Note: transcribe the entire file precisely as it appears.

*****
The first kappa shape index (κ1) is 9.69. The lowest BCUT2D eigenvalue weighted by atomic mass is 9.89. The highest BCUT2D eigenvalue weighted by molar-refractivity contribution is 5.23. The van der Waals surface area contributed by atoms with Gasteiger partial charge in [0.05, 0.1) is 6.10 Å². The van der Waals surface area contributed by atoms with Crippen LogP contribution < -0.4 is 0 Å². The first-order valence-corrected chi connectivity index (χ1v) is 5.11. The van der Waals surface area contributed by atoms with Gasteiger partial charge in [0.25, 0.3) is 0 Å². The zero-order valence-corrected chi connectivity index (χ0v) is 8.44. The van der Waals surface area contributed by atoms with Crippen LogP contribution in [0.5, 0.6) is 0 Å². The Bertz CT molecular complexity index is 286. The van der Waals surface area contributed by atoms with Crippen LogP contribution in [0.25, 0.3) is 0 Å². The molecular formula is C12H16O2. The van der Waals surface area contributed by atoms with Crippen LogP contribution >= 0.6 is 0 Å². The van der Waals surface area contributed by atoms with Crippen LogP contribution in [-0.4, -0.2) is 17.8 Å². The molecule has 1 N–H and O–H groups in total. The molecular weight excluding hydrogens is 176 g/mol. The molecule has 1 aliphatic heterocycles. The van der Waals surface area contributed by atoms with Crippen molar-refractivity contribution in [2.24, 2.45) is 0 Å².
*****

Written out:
The first kappa shape index (κ1) is 9.69. The lowest BCUT2D eigenvalue weighted by atomic mass is 9.89. The highest BCUT2D eigenvalue weighted by molar-refractivity contribution is 5.23. The van der Waals surface area contributed by atoms with Gasteiger partial charge in [0.05, 0.1) is 6.10 Å². The van der Waals surface area contributed by atoms with Crippen LogP contribution < -0.4 is 0 Å². The first-order valence-corrected chi connectivity index (χ1v) is 5.11. The van der Waals surface area contributed by atoms with Gasteiger partial charge in [0.25, 0.3) is 0 Å². The zero-order valence-corrected chi connectivity index (χ0v) is 8.44. The van der Waals surface area contributed by atoms with Crippen LogP contribution in [0.5, 0.6) is 0 Å². The Bertz CT molecular complexity index is 286. The van der Waals surface area contributed by atoms with Crippen LogP contribution in [0.25, 0.3) is 0 Å². The molecular formula is C12H16O2. The van der Waals surface area contributed by atoms with Crippen LogP contribution >= 0.6 is 0 Å². The van der Waals surface area contributed by atoms with Crippen LogP contribution in [-0.4, -0.2) is 17.8 Å². The molecule has 1 N–H and O–H groups in total. The molecular weight excluding hydrogens is 176 g/mol. The molecule has 1 aliphatic heterocycles. The van der Waals surface area contributed by atoms with Crippen molar-refractivity contribution in [2.24, 2.45) is 0 Å².